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|Rough-toothed dolphin range|
The rough-toothed dolphin (Steno bredanensis) is a species of dolphin that can be found in deep warm and tropical waters around the world.
The species was first described by Georges Cuvier in 1823. The genus name Steno, of which this species is the only member, comes from the Greek for 'narrow', referring to the animal's beak — which is a diagnostic characteristic of the species. The specific name honours van Breda, who studied Cuvier's writings. There are no recognised subspecies.
The rough-toothed dolphin is a relatively large species, with adults ranging from 2.09 to 2.83 metres (6.9 to 9.3 ft) in length, and weighing between 90 and 155 kilograms (198 and 342 lb); males are larger than females. Its most visible characteristic feature is its conical head and slender nose; other dolphins either have a shorter snout or a more visibly bulging melon on the forehead. As the common name for the species implies, the teeth are also distinctive, having a roughened surface formed by numerous narrow irregular ridges. They have been reported to have between nineteen and twenty-eight teeth in each quarter of the jaw.
The flippers are set back further along the body than in other similar dolphins, although, at sea this dolphin may be confused with spinner, spotted and bottlenose dolphins. The dorsal fin is pronounced, being from 18 to 28 centimetres (7.1 to 11.0 in) in height. The animal's flanks are a light gray, while the back and dorsal fin are a much darker gray. Older individuals often have distinctive pinkish, yellow, or white markings around the mouth and along the underside.
Population and distribution
The distribution and population of the rough-toothed dolphin is poorly understood. They inhabit the Pacific, Atlantic, and Indian Oceans, and in the Mediterranean Sea, in warm temperate to tropical waters, with occasional reports from cooler environments. Live sightings are almost universally made far off-shore, beyond the continental shelf, in water at least 1 kilometre (0.62 mi) deep.
Most of the research activity concerning the dolphin has been directed in the eastern Pacific, where a population estimate of 150,000 has been obtained.[by whom?] Fossils belonging to the genus Steno are known from Europe and date to the early to mid-Pliocene.
In the Mediterranean Sea, the species was once considered to be visiting from North Atlantic until recent findings revealed that there is a small but resident population in the eastern part of the sea.
Behaviour and diet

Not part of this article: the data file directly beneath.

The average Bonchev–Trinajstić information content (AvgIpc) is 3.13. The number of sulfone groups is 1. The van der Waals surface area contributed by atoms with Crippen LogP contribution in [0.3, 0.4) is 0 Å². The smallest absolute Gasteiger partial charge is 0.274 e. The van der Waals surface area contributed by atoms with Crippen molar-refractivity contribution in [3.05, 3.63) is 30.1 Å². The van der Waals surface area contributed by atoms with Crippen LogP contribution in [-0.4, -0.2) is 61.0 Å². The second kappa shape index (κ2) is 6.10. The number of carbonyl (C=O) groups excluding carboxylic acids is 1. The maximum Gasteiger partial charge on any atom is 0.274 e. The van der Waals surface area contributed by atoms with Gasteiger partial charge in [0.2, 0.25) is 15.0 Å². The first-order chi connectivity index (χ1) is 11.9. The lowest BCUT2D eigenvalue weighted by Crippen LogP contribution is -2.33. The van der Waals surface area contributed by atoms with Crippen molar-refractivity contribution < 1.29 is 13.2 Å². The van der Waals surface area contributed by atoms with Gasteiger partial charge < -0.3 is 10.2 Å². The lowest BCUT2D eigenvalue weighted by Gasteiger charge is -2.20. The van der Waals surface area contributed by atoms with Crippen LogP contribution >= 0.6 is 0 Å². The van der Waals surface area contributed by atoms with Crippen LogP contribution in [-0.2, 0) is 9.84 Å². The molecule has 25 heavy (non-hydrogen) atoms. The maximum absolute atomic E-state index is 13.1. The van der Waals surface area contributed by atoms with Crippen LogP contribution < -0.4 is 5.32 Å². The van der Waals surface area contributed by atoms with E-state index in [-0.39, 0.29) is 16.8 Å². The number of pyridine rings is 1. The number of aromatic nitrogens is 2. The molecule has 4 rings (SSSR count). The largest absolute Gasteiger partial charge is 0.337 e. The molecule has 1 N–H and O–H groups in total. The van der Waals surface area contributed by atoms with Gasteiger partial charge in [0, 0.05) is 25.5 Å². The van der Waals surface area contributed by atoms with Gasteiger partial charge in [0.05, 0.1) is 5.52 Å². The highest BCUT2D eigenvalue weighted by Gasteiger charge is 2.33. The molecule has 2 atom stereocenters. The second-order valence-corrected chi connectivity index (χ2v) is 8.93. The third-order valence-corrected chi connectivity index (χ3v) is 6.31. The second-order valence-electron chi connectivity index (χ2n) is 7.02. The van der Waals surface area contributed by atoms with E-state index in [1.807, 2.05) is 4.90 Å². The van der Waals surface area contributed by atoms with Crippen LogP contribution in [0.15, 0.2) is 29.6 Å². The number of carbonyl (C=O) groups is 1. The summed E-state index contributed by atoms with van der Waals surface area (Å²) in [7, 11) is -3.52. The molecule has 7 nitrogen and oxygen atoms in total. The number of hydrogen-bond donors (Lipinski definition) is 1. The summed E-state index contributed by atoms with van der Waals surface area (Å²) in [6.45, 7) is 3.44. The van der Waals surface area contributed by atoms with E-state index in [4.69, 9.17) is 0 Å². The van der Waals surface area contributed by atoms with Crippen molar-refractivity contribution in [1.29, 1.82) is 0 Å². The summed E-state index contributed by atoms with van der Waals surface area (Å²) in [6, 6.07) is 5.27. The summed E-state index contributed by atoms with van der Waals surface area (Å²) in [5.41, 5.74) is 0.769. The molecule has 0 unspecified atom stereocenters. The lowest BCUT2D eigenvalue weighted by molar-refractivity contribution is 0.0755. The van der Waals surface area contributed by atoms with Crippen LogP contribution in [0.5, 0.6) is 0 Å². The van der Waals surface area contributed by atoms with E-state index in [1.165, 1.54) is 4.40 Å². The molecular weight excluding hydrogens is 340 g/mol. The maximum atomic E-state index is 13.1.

Rough-toothed dolphins are typically social animals, although solitary individuals are also sighted. An average group has between ten and twenty members, but they can vary from as few as two to as many as ninety. Such groups are thought to be temporary assemblages, composed of smaller, more permanent groups of two to eight closely related individuals that occasionally join together with others. They have also been reported to school together with other species of dolphin, and with pilot whales, false killer whales, and humpback whales.
Rough-toothed dolphins have been reported to bow-ride on a number of occasions, although apparently they do not do so as frequently as many other dolphin species. They do, however, commonly "skim", by swimming with their heads and chin above the surface of the water. They are known to be able to dive to at least 50 metres (160 ft) and be able to stay underwater for at least fifteen minutes. Their echolocation clicks are unusually brief, lasting no more than 0.2 seconds, and have a relatively low frequency, ranging from 2.7 to 256 kHz, with a maximum peak frequency of 25 kHz. They also make longer whistles with a frequency between 3 and 12 kHz.
Although details of their diet are sketchy, the stomach contents of stranded dolphins have included such fish such as silversides, sauries, houndfish, smelts, cutlassfish, and various squid and octopuses. Predators on rough-toothed dolphins are thought to include killer whales and sharks.
Rough-toothed dolphins give birth to a single young, after an unknown period of gestation; it is also unknown whether or not they have a distinct breeding season. The young are about 100 centimetres (39 in) long at birth, and grow rapidly for the first five years of life. Females reach sexual maturity somewhere between six and ten years of age, and males between five and ten years.
The population is not believed to be threatened by human activities. A small number of individuals have been harpooned by Japanese whalers and pods are also slaughtered in the Taiji drive hunts. Others have been caught in seine nets by trawlers fishing for tuna. Less than a dozen rough-toothed dolphins live in dolphinaria around the world. The rough-toothed dolphin is covered by the Agreement on the Conservation of Small Cetaceans of the Baltic, North East Atlantic, Irish and North Seas (ASCOBANS) and the Agreement on the Conservation of Cetaceans in the Black Sea, Mediterranean Sea and Contiguous Atlantic Area (ACCOBAMS). The species is further included in the Memorandum of Understanding Concerning the Conservation of the Manatee and Small Cetaceans of Western Africa and Macaronesia (Western African Aquatic Mammals MoU) and the Memorandum of Understanding for the Conservation of Cetaceans and Their Habitats in the Pacific Islands Region (Pacific Cetaceans MoU)
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- Steno bredanensis pp. 269–280, by J Maigret in Handbuch der Säugetiere Europas. Band 6: Meeressäuger Teil 1A: Wale und Delphine 1 Niethammer J, Krapp F, (Eds.) (1995).
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